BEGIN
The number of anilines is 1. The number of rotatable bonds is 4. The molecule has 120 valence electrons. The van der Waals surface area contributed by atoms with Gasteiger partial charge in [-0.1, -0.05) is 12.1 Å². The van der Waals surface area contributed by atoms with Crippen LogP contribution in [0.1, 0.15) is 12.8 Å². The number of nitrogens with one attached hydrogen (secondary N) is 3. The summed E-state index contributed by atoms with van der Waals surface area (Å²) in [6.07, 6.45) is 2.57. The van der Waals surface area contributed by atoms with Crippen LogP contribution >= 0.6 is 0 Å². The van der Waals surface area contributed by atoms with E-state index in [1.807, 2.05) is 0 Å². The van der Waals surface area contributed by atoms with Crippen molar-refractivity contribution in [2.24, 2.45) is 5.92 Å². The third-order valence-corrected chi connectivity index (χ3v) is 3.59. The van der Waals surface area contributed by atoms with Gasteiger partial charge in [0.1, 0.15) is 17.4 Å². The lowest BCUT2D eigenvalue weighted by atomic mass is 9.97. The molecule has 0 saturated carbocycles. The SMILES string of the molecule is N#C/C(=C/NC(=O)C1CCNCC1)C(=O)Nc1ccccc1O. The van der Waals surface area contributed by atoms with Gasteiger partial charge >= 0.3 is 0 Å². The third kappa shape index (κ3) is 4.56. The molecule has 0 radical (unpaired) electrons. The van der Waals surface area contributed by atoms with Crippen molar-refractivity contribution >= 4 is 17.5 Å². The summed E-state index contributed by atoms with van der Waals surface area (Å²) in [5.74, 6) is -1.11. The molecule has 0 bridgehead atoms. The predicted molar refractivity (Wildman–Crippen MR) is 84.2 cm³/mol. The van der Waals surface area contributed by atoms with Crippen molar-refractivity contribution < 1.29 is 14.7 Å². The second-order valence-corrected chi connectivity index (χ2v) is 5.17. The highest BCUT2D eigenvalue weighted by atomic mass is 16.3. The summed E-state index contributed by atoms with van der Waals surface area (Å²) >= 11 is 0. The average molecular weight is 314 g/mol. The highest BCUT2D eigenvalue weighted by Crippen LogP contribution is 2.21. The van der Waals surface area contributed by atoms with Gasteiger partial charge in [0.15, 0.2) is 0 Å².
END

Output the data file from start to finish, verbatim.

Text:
The number of anilines is 1. The number of rotatable bonds is 4. The molecule has 120 valence electrons. The van der Waals surface area contributed by atoms with Gasteiger partial charge in [-0.1, -0.05) is 12.1 Å². The van der Waals surface area contributed by atoms with Crippen LogP contribution in [0.1, 0.15) is 12.8 Å². The number of nitrogens with one attached hydrogen (secondary N) is 3. The summed E-state index contributed by atoms with van der Waals surface area (Å²) in [6.07, 6.45) is 2.57. The van der Waals surface area contributed by atoms with Crippen LogP contribution >= 0.6 is 0 Å². The van der Waals surface area contributed by atoms with E-state index in [1.807, 2.05) is 0 Å². The van der Waals surface area contributed by atoms with Crippen molar-refractivity contribution in [2.24, 2.45) is 5.92 Å². The third-order valence-corrected chi connectivity index (χ3v) is 3.59. The van der Waals surface area contributed by atoms with Gasteiger partial charge in [0.1, 0.15) is 17.4 Å². The lowest BCUT2D eigenvalue weighted by atomic mass is 9.97. The molecule has 0 saturated carbocycles. The SMILES string of the molecule is N#C/C(=C/NC(=O)C1CCNCC1)C(=O)Nc1ccccc1O. The van der Waals surface area contributed by atoms with Gasteiger partial charge >= 0.3 is 0 Å². The third kappa shape index (κ3) is 4.56. The molecule has 0 radical (unpaired) electrons. The van der Waals surface area contributed by atoms with Crippen molar-refractivity contribution >= 4 is 17.5 Å². The summed E-state index contributed by atoms with van der Waals surface area (Å²) in [5.74, 6) is -1.11. The molecule has 0 bridgehead atoms. The predicted molar refractivity (Wildman–Crippen MR) is 84.2 cm³/mol. The van der Waals surface area contributed by atoms with Crippen molar-refractivity contribution < 1.29 is 14.7 Å². The second-order valence-corrected chi connectivity index (χ2v) is 5.17. The highest BCUT2D eigenvalue weighted by atomic mass is 16.3. The summed E-state index contributed by atoms with van der Waals surface area (Å²) >= 11 is 0. The average molecular weight is 314 g/mol. The highest BCUT2D eigenvalue weighted by Crippen LogP contribution is 2.21. The van der Waals surface area contributed by atoms with Gasteiger partial charge in [0.15, 0.2) is 0 Å².